A Complicated Opioid Overdose: A Simulation for Emergency Medicine Residents

Publication ID Published Volume
10616 August 9, 2017 13

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Abstract

Introduction: Opioid abuse is a growing problem in the United States. As a result, emergency medicine physicians often use naloxone to reverse opioid overdoses. While normally a safe drug, one potential complication of the antidote’s use is flash pulmonary edema. This simulation was created after a patient followed the clinical course described after an opioid overdose. Methods: This simulation utilized a high-fidelity simulator to expose resident emergency medicine physicians to flash pulmonary edema secondary to naloxone administration. The simulation involved a 31-year-old male patient presenting with agonal respirations following an opioid overdose. The residents managed the patient appropriately with naloxone. However, he developed progressive dyspnea. The residents soon discovered that the patient was in flash pulmonary edema. They managed his airway, provided mechanical ventilation, and considered extracorporeal membrane oxygenation. Results: When this simulation was run for emergency medicine residents at SUNY Upstate Medical University, the learners felt that it was highly useful, and that it expanded their knowledge in this field. Out of 17 learners, the average rating to the question of: “[This simulation] added to my understanding of key concepts and helped the session meet the objectives” was 4.6 on a 1-5 Likert scale. Discussion: This simulation is a practical method by which many institutions can help to further physician knowledge on opioid overdose complications. It is relatively straightforward to run, and the educational yield is high.

Citation

Keenan MP, Schenker KA, Sarsfield MJ. A complicated opioid overdose: a simulation for emergency medicine residents. MedEdPORTAL Publications. 2017;13:10616. https://doi.org/10.15766/mep_2374-8265.10616

Educational Objectives

By the end of this session, learners will be able to:

  1. Describe one mechanism of opioid-induced pulmonary edema and three mechanisms of naloxone-induced pulmonary edema.
  2. Execute appropriate pharmacological and airway management of an opioid overdose patient using available equipment.
  3. Execute the best management for a patient in flash pulmonary edema that is difficult to oxygenate.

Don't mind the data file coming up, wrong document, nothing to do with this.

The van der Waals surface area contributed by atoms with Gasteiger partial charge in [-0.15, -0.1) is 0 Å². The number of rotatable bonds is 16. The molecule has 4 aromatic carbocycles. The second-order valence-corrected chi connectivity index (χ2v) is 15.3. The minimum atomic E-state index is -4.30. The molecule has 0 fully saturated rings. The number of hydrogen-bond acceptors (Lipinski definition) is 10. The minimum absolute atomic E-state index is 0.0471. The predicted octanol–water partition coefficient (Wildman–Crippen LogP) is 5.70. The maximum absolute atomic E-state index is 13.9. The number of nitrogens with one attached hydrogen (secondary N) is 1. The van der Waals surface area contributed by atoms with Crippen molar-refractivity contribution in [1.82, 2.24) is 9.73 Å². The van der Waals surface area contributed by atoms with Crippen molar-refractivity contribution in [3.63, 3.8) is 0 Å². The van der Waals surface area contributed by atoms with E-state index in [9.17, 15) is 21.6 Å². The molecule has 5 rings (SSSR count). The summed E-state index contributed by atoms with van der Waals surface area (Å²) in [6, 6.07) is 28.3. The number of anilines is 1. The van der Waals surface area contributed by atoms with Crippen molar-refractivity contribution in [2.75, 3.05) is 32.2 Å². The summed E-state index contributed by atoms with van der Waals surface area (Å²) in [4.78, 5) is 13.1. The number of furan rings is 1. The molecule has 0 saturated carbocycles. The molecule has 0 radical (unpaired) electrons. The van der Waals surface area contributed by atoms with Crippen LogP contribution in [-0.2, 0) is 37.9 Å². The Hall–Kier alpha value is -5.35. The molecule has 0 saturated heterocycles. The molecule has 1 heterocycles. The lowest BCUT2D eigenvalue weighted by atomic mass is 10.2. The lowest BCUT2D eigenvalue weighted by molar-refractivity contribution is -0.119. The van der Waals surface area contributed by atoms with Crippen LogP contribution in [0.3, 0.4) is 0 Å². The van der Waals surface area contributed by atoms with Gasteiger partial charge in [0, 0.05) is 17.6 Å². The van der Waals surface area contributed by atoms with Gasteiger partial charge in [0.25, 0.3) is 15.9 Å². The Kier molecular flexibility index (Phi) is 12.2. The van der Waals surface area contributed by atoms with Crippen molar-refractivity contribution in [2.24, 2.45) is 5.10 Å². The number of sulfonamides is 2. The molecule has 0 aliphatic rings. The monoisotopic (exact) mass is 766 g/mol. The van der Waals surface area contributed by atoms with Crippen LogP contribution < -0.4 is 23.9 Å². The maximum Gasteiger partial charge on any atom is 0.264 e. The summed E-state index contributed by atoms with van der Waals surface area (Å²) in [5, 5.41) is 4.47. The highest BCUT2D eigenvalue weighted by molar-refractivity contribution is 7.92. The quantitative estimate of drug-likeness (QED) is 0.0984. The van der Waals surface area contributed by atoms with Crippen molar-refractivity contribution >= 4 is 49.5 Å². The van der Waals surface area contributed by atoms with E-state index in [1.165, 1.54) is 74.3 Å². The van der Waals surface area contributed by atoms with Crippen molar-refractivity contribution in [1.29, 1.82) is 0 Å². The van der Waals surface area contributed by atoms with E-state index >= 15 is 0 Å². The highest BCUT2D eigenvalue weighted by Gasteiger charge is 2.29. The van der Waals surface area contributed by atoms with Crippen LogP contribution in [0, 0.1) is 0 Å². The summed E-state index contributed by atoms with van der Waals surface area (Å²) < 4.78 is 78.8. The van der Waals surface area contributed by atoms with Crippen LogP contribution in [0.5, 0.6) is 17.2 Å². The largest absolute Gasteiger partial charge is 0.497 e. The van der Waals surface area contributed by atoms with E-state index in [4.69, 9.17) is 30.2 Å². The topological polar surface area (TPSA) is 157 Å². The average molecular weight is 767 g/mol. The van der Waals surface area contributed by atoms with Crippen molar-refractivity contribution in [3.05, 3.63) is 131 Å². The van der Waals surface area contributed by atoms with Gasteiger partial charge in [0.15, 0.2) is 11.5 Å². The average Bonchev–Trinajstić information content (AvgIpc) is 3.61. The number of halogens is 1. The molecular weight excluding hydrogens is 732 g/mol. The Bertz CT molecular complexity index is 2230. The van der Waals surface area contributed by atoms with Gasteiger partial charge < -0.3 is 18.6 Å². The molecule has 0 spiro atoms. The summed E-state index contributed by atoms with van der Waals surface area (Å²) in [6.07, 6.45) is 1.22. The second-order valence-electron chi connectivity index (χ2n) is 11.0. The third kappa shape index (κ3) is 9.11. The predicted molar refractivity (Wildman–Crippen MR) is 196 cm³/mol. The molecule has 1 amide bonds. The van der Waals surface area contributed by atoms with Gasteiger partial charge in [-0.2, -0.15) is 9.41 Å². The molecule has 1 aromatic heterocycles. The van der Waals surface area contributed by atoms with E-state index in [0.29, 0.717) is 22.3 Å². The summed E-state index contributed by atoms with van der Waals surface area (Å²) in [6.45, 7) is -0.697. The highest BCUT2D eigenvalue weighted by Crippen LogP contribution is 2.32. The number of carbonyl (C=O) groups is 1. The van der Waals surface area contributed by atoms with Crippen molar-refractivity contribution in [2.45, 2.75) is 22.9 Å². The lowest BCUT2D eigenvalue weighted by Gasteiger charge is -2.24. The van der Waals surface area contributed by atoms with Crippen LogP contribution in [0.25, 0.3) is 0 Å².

4. Demonstrate teamwork and communication skills.

Keywords

  • Opioid Overdose, Naloxone, Flash Pulmonary Edema, ECMO, Simulation, Emergency Medicine

References

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  3. Horng HC, Ho MT, Huang CH, Yeh CC, Cherng CH. Negative pressure pulmonary edema following naloxone administration in a fentanyl-induced respiratory depression. Acta Anaesthesiol Taiwan. 2010; 48(3):155-157. https://doi.org/10.1016/S1875-4597(10)60050-1

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  7. Rudd RA, Aleshire N, Zibbell JE, Gladden RM. Increases in drug and opioid overdoses deaths — United States, 2000-2014. MMWR. 2016;64(50):1378-1382. https://doi.org/10.15585/mmwr.mm6450a3

  8. Said, AA, Khaled M, Abdalfattah AH, Abdelbary AM. Extracorporeal membrane oxygenation in a case of opioid-induced acute respiratory distress syndrome. Egypt J Crit Care Med. 2016;4(1):39-42. https://doi.org/10.1016/j.ejccm.2016.02.007

  9. Steadman RH, Coates WC, Huang YM, et al. Simulation-based training is superior to problem-based learning for acquisition of critical assessment and management skills. Crit Care Med. 2006;34(1):151-157. https://doi.org/10.1097/01.CCM.0000190619.42013.94

  10. Tawil I, Miskimins RJ, Dellinger RP. Acute Respiratory Distress Syndrome (ARDS). In: Farcy DA, Chiu WC, Marshall JP, Osborn TM. eds. Critical Care Emergency Medicine. 2nd ed. New York, NY: McGraw-Hill; 2017:107-116.

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ISSN 2374-8265